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How Clean are Your Interactives?

by Tobi Voigt, Detroit Historical Society on

As a museum educator, I was horrified when I saw the media headlines alleging that there was a measles scare at the Please Touch Museum in Philadelphia.  As it turns out, it was a false alarm and no one actually had measles at the museum.

But this got me thinking about sanitation practices in museum exhibits. The particularly horrifying thing to me about the scare being in the Please Touch Museum is that it is a children’s museum, full of fun things to touch, play on and engage with on a very physical level. One would suspect that the risk of spreading germs is higher in exhibits with interactive components.  And these types of exhibits are no longer confined to children’s museums.

 

Students handle animal pelts and reproduction French fur trade goods on a field trip to the Detroit Historical Museum.

Students handle animal pelts and reproduction French fur trade goods on a field trip to the Detroit Historical Museum.

 

Activity carts, discovery rooms and other hands-on components are popular ways for all museums to engage audiences in new ways.  At the Detroit Historical Museum, we’ve engaged all sorts of tactile, hands-on activities in our galleries.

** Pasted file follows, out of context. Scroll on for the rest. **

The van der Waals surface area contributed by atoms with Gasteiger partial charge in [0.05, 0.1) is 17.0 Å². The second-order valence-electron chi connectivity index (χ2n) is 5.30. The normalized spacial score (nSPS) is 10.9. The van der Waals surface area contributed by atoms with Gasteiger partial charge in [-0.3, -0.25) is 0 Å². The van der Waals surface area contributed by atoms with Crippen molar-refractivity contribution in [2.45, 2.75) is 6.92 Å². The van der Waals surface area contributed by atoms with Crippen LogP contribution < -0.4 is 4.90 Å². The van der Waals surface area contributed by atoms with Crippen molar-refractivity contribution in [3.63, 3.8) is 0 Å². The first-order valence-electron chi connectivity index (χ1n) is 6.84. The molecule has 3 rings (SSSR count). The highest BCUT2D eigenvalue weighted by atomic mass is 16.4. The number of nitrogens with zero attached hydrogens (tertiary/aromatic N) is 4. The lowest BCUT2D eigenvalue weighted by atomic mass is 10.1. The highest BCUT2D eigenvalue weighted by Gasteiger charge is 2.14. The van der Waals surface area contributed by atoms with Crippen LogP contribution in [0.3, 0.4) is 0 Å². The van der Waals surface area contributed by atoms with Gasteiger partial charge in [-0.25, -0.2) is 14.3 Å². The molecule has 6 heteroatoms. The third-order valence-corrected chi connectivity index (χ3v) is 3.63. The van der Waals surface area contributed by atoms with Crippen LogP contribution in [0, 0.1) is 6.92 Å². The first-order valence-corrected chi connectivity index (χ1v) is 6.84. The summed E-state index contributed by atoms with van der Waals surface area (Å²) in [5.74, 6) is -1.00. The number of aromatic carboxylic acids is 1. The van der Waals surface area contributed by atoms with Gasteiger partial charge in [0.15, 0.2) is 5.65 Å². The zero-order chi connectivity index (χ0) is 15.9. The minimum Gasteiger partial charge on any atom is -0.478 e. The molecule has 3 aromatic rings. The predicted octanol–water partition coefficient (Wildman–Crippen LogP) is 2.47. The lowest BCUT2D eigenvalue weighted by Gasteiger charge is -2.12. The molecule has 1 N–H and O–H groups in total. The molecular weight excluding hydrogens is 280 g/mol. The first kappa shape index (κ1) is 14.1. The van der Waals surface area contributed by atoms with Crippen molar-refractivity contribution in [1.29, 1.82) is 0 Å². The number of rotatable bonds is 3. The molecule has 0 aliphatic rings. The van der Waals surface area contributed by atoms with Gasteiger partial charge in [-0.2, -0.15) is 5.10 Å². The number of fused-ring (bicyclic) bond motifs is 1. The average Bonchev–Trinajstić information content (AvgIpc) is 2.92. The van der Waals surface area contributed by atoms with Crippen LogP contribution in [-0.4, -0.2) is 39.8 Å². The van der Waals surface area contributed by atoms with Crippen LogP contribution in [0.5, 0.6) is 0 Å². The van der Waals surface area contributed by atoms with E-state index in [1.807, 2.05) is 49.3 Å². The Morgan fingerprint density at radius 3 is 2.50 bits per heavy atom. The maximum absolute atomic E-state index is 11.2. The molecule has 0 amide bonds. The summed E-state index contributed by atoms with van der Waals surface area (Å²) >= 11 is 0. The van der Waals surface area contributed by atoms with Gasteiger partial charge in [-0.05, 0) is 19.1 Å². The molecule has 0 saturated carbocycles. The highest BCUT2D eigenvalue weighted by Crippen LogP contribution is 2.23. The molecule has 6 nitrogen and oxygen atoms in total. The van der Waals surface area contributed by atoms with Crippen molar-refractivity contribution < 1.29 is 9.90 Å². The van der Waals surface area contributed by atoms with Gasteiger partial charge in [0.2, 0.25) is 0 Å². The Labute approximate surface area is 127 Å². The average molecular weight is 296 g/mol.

We have a process for cleaning and sanitizing these areas, but this whole topic had me thinking about my first job in a child daycare center.  We had very strict and thorough state-mandated sanitation procedures.

I thought I’d take a look at what the State of Michigan requires day care centers to do to sanitize their toys. I wanted to share that with you all so we can compare these standards to our sanitation policies. Clearly, day care centers are a different environment than museums, but I think we can take away and adapt some better practices for ensuring we avoid the next museum measles scare by ensuring our hands-on areas are sanitary.

Here’s what the State of Michigan requires for licensed daycare centers:

 “To clean and sanitize means to wash vigorously with soap and water, rinse with clean water, and wipe or spray the surface with a sanitizing solution. The surface should air dry for at least two minutes.”

“Caregivers are encouraged to use separate spray bottles containing soapy water, rinse water and a sanitizing solution.”

“Develop a cleaning schedule to ensure everything is cleaned at regular intervals. You can also implement a checklist for keeping track of what is washed, by whom and when.”

“Toys used by infants and toddlers should be cleaned and sanitized daily.”

“For absorbent items (e.g., stuffed toys, dress-up clothes):

  • Use only stuffed toys and dress-up clothing than can be laundered.
  • Launder items such as stuffed toys and cloth books used by infants at least weekly and launder dress-up clothes and stuffed toys every two weeks for toddlers and preschoolers.
  • Also, launder when visibly dirty ….

“When children are resting and playing on floors, extra precautions need to be taken as follows:

  • Vacuum or sweep floors daily.
  • Wash hard-surface floors at least weekly.
  • Clean carpeting at least quarterly by the extraction method.
  • Spot clean the floor immediately when an area is visibly dirty or contaminated.”

Do you have a regular cleaning schedule for your interactive areas?  What specific policies and processes work well for you?

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